I'm downloading this now. With this type of repertoire, I might be too influenced by the way they choose to record and mix it. I wonder if anyone else feels like they're prejudiced by the decisions in the studio. So, with the Asperen set, I need to get over something. But the one you recommended, performers I really don't know, I like something about the way it sounds first. Thanks for pointing me to where to download.

I listened to Dael/Asperen again last night, on reflection it's not what you're after. I also listened to some Neve/Agstreribbe and I think it may well be right for you. The record mixing is much like where you sit in a concert isn't it?  If you look back over discussions about these sonatas there's been a lot of concern about balance, in particular the violin not drowning out the keyboard. And yes, that's a thing to think about. But there are many other things too: interaction especially, and expression of course.

In a way Neve/Agsteribbe is like an introverted thoughtful version of Häkkinen/Höbarth -- I couldn't stand the latter, and it gives me the heebie jeebies just thinking about it -- it's like having a fat sweaty Italian opera singer emote forcefully in your living room.

« Last Edit: April 23, 2019, 01:54:33 AM by Mandryka »
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Offline milk

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Re: Bach's Bungalow
« Reply #593 on: April 23, 2019, 03:20:56 AM »
I listened to Dael/Asperen again last night, on reflection it's not what you're after. I also listened to some Neve/Agstreribbe and I think it may well be right for you. The record mixing is much like where you sit in a concert isn't it?  If you look back over discussions about these sonatas there's been a lot of concern about balance, in particular the violin not drowning out the keyboard. And yes, that's a thing to think about. But there are many other things too: interaction especially, and expression of course.

In a way Neve/Agsteribbe is like an introverted thoughtful version of Häkkinen/Höbarth -- I couldn't stand the latter, and it gives me the heebie jeebies just thinking about it -- it's like having a fat sweaty Italian opera singer emote forcefully in your living room.
I still haven't heard anything that sounds quite like the Malgoire. It's probably because most people don't find it pleasing: it's very close and dry (and maybe limp sounding to some?). I get too many recommendations and I can't hear it anymore. I bought Neve/Agsteribbe so I'll spend a little time focused on this one. With most music these days, I listen in my living room for a while but then when I got out and put it on headphones, it's an entirely different experience in a good way. I'm lookin forward to listening to Neve on headphones.

Online Mandryka

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Re: Bach's Bungalow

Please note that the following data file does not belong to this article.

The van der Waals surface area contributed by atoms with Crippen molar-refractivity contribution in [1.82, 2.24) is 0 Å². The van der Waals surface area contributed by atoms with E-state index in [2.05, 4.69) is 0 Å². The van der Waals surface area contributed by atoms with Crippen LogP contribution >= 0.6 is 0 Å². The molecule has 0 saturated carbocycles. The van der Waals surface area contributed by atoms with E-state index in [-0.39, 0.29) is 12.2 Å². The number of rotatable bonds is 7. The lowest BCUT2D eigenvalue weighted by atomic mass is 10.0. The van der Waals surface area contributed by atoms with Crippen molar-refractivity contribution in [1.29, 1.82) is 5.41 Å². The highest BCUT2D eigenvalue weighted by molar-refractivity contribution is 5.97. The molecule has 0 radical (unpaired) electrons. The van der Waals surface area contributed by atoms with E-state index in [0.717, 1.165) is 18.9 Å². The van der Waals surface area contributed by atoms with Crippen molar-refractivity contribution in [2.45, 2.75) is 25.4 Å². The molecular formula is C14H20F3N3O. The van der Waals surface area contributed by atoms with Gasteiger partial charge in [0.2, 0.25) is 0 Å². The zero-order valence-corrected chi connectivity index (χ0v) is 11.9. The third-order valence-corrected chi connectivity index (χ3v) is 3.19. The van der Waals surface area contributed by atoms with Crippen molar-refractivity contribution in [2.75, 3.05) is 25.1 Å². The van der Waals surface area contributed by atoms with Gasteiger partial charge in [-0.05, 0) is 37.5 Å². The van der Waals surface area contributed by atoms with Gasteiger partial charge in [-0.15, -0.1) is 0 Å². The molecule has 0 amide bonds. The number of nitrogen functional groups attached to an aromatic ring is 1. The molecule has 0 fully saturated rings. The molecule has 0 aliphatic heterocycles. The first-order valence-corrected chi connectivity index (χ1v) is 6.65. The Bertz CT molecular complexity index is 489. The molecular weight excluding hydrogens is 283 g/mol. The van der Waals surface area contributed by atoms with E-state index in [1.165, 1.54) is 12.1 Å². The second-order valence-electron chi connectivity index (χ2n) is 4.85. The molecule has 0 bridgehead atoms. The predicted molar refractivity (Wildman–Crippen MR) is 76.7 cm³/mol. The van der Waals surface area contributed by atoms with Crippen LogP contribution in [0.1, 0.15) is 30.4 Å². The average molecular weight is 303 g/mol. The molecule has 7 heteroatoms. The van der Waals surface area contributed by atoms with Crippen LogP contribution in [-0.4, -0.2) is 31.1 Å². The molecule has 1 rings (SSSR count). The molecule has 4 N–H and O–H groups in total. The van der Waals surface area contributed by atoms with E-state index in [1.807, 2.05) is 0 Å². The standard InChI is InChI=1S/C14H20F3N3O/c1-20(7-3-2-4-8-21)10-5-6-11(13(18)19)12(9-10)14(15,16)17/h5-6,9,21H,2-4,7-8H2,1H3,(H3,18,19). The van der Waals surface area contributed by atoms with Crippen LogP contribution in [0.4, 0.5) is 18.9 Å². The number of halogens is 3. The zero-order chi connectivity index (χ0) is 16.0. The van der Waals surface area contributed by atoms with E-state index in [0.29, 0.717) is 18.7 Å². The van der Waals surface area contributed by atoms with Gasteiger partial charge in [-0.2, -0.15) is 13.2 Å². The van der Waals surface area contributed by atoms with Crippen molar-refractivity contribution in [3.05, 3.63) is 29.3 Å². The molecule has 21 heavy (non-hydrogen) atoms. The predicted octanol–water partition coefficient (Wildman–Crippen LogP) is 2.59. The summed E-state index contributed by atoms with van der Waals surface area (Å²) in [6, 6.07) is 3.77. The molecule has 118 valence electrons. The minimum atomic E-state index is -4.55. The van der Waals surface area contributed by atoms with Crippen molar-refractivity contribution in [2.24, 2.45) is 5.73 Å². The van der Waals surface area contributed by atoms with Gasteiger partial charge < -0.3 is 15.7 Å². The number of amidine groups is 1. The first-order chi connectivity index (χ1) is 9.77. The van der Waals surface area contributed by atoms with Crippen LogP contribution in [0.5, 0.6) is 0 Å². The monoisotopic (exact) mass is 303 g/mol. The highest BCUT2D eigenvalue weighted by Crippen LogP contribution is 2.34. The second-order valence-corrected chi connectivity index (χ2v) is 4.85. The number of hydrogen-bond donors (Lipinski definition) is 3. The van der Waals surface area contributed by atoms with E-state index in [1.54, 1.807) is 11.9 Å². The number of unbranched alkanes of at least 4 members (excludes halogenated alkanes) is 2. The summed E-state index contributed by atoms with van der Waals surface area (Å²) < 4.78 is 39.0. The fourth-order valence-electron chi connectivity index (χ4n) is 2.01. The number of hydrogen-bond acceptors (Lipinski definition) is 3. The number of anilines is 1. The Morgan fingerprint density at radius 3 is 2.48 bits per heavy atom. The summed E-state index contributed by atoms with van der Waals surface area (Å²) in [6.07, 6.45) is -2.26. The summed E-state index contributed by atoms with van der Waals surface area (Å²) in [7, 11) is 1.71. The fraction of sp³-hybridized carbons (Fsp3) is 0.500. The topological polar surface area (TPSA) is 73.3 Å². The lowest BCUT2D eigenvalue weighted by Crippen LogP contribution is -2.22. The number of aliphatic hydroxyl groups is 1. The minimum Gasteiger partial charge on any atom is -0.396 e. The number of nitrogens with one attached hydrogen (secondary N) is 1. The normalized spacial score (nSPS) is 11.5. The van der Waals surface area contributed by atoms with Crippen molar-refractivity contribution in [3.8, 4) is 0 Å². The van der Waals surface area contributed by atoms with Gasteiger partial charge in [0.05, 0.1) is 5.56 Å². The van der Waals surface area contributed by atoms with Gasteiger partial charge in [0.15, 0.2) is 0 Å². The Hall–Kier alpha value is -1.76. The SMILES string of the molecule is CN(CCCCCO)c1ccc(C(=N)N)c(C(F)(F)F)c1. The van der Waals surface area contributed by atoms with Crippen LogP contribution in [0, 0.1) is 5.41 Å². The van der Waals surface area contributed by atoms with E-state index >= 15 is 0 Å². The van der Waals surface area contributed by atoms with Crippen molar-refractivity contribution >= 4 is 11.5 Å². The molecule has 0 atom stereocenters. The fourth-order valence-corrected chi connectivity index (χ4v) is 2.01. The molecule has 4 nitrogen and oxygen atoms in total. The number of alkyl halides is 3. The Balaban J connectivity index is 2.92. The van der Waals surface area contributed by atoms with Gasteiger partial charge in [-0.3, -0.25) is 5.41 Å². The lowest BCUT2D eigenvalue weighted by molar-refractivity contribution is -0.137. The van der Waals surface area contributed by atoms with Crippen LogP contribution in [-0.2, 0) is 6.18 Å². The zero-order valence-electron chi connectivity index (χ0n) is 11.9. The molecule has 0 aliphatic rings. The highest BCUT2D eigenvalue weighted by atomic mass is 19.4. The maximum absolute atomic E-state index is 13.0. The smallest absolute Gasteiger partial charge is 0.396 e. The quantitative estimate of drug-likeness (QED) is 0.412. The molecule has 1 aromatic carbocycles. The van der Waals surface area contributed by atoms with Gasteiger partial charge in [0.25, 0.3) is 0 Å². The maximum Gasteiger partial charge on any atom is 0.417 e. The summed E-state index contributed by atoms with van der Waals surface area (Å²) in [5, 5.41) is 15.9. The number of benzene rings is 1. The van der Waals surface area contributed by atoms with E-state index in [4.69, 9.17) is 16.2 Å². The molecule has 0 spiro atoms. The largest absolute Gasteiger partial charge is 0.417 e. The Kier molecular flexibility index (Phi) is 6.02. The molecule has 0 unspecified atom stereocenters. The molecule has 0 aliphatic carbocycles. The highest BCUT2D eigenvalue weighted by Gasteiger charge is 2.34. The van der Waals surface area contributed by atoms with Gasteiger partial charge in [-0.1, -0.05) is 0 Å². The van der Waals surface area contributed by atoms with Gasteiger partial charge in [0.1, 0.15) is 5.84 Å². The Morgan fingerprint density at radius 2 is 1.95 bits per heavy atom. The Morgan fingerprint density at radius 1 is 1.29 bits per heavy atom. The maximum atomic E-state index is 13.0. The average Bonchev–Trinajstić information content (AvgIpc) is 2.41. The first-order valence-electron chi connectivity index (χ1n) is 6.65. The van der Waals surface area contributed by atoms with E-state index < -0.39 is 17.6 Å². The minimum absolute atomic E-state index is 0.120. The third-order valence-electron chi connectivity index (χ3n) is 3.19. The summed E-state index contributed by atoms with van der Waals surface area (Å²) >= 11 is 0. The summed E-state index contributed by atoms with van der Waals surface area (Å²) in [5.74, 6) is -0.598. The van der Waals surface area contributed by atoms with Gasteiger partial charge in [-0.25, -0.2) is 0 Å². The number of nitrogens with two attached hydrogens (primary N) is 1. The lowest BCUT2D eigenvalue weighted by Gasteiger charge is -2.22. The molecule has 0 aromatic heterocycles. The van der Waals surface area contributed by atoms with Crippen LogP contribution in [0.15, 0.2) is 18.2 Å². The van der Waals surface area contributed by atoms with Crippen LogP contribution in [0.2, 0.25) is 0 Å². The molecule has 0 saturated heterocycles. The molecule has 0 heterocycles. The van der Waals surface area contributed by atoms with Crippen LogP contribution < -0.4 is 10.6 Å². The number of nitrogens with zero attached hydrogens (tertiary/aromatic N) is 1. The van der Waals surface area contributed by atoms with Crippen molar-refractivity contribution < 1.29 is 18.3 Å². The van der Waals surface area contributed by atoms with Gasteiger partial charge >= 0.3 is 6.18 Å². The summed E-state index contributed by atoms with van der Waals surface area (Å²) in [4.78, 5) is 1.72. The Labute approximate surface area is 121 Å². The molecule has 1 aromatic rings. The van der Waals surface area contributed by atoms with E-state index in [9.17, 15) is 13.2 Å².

« Reply #594 on: April 23, 2019, 03:36:57 AM »
I get too many recommendations and I can't hear it anymore.

What I've found is that as you get to know the music better,  the familiarity gives you distance and you can see more rapidly what they're doing. And the pleasure becomes not only the sensual one of being caught up in the flow of sound -- that sensuality becomes increasingly tempered by the intellectual pleasure of trying to make sense of the whats and the whys of their style.  I can't do it with many things.
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Offline SurprisedByBeauty

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Re: Bach's Bungalow
« Reply #595 on: April 25, 2019, 10:18:49 AM »

This, published in today's US Catholic Herald, is about Notre Dame and the last recording made of the organ (which survived, Hallelujah), which was of BACH's works:


In praise of Notre-Dame’s 8,000-pipe organ

https://catholicherald.co.uk/magazine/in-praise-of-notre-dames-8000-pipe-organ/


Also: This video (organ porn) of the making-of "Bach to the Future":

<a href="http://www.youtube.com/v/mGNNg7tH7t" target="_blank" class="new_win">http://www.youtube.com/v/mGNNg7tH7t</a>

Offline milk

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Re: Bach's Bungalow
« Reply #596 on: April 28, 2019, 03:19:01 AM »
Re: Bach's trio sonatas BWV 525-530
What are some favorite transcriptions of any kind? What say ye?

Online Mandryka

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Re: Bach's Bungalow
« Reply #597 on: April 28, 2019, 05:24:19 AM »
How about this one -- no wind instruments, English gentlemanly performances, rather lyrical, fluid.




or if you want a splash of colour then maybe this




or maybe this


« Last Edit: April 28, 2019, 05:26:52 AM by Mandryka »
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Offline Jo498

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Re: Bach's Bungalow
« Reply #598 on: April 28, 2019, 05:46:24 AM »
My favorite is Power Biggs on pedal harpsichord (CBS/Sony) which I used to prefer to the organ recordings, now I also like the organ but I still love Power Biggs especially in the faster movements.
I have most the six also in chamber arrangements but as fillers scattered over several discs and not from one ensemble and such arrangements are not my preference.
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Offline (: premont :)

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Re: Bach's Bungalow
« Reply #599 on: April 28, 2019, 06:03:13 AM »


This arrangement is rather inconsistent with the viola da gamba part (played by Richard Boothby, incidentally the arranger too) zigzagging between the continuo part and the middle voice. Give me London Baroque or The Brook Street Band anytime.